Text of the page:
Excluding Badgers by Electric Fencing

Within Britain, badgers are particularly numerous in much of the south-west of England, and also in parts of the south-east and Wales. The Eurasian badger occupies a wide range of habitats. In Britain, numbers are highest in areas where there is a lot of old, well-grazed cattle pasture, but they also occupy mixed and arable farmland, forests, moor lands and coastal habitats such as sand dunes and cliffs. In addition, they also live in urban areas.

A large part of the badger’s diet consists of earthworms and grubs which they find in areas of short turf such as cattle pastures. In dry conditions during the summer, or in hard weather in winter, badgers may turn to gardens, Golf greens and fairways as substitute pastures, and excavate numerous holes in them as they dig for earthworms, leatherjackets, cockchafer grubs or other insect larvae. Sometimes the damage can be quite serious, with lengths of turf rolled back like carpets and left looking like giant brown and green Swiss rolls.

There are two methods of badger exclusion and both involve fencing. Firstly is the high tensile type that is highly ornate, involves burying the wire in to prevent badgers digging under and very expensive.

The next solution is to use an appropriate electric fence to give the badgers a sharp, but non-lethal “sting” on the nose if they try to get into a protected area. This can provide value-for-money for ceremonial gardens, putting greens, bowling greens and cricket pitches; for commercial planting schemes/shared allotments; and for large gardens. Electric fencing has been shown to be over 90% effective in excluding badgers in scientifically sanctioned trials.

There are two types of fencing applicable to excluding Badgers.

  1. Strained-wire fences consist of a series of electrified parallel conducting wires at varying heights above the ground. The conducting wires of strained-wire fences can be made from either polythene twine interwoven with steel strands (poly wire) or galvanised steel. The steel wire is a better conductor, far more durable and is cheaper but harder to work with.
  2. Electric netting fence consists of a woven net of poly twines containing electrical filaments. These are very easy to erect and move, very effective but are more intrusive and require larger energisers.

If both fence types are maintained properly they are equally effective. However, galvanised steel fences appear to be more effective than their poly wire counterparts.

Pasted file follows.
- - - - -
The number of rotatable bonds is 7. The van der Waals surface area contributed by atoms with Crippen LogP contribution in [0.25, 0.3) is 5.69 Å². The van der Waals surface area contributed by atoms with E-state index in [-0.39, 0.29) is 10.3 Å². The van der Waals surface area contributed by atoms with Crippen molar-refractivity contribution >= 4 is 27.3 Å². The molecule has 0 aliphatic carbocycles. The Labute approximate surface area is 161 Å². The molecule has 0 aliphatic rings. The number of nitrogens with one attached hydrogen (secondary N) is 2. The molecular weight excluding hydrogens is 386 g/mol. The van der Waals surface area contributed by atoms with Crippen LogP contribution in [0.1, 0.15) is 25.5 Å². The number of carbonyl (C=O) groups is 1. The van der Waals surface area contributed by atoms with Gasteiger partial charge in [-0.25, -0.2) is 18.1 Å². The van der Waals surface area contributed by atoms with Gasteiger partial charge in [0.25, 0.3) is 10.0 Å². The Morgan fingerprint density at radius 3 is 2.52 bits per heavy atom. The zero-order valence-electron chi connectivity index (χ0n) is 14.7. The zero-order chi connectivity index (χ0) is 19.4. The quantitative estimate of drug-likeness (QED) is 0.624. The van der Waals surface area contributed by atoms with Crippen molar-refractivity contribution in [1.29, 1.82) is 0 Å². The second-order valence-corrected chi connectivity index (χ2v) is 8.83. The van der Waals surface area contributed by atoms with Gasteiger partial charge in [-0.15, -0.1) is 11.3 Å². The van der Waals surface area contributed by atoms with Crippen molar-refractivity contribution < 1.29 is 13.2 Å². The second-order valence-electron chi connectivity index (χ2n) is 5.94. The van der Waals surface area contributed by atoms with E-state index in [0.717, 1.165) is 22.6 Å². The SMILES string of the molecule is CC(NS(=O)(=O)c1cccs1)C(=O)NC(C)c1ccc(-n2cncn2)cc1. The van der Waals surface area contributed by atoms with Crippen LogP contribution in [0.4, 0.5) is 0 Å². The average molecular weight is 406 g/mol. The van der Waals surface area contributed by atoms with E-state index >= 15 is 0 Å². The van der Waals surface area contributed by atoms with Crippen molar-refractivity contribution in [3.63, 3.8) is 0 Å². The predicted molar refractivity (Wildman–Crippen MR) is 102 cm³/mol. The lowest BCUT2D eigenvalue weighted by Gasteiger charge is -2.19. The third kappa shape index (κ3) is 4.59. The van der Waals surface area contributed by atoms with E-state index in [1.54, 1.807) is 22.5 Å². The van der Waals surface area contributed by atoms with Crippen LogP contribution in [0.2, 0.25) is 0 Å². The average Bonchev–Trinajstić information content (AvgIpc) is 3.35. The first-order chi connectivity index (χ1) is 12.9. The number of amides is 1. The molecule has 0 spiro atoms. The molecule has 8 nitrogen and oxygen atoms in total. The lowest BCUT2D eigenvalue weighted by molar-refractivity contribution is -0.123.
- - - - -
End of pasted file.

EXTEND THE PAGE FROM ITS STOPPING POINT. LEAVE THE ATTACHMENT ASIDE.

Electric fencing systems are very light and simple to understand so lend themselves comfortably to DIY possibilities.

The strained-wire fence system is constructed of four electrified parallel conducting wires at heights of 10, 15, 20 and 30cm (4, 6, 8 and 12 inches) above the ground. The wires, which are all live, are held by adjustable plastic insulators supported on wooden stakes. A very viable alternative is to use plastic “tread-in” posts similar to those employed in horse yards as they provide both the posts and insulators in one item. The corners and ends are normally more robust wooden posts with insulators applied.

Electric netting fences vary in height and mesh size, and come in 50m rolls fitted with spiked posts at regular intervals and a clip at each end to join rolls together. Pegged guy ropes are also supplied with each roll to support the fences at the ends and at bends. These fences are very easy and quick to erect and dismantle but do require stronger energizers and require more maintenance to keep the vegetation away from the bottom strands.

The electric fence needs to be used between dusk and dawn for at least a few weeks (i.e. until each visiting badger has had a “sting” on the nose). The best guesstimate is that they will remain effective for at least 95% of badgers who have been stung (as exceedingly few like to receive a second sting). This means that after the initial few weeks, you can take the risk that the fence can be left in situ, but left non-electrified during the day and operated at night.

Electric fences must be powered by a specialised energizer (which gets its power from the mains or from a 12v battery). If you use a 12v battery, you will need two batteries, so you can charge one up on a trickle-charger, whilst the other one of electrifying the fence. An alternative is to use a solar panel.

When badgers encountered the fences for the first time their initial response is the same as would be expected for any unfamiliar object. In most instances, badgers approach the fences cautiously before investigating, usually with their noses, which are poorly insulated and highly innervated. Any individual touching an electrified fence with their nose will, therefore, receive a sharp shock and subsequently learn to avoid the area. Investigatory behaviour of this nature should therefore be encouraged and a number of approaches are being used to achieve this. The best solution to this is to attach specific bait caps to the fence. These have an absorbent centre that is then soaked in an attractant such as syrup or neat Apple cordial for the first week or so.

Badgers that have definitely been seen to touch the electrified wires generally responded by retreating immediately to the nearest harbourage. This response was most marked when the badgers concerned touched the electrified wires with their noses. Badgers do not appear overly stressed by the receipt of an electric shock and will move in the close vicinity of the fence without touching it again.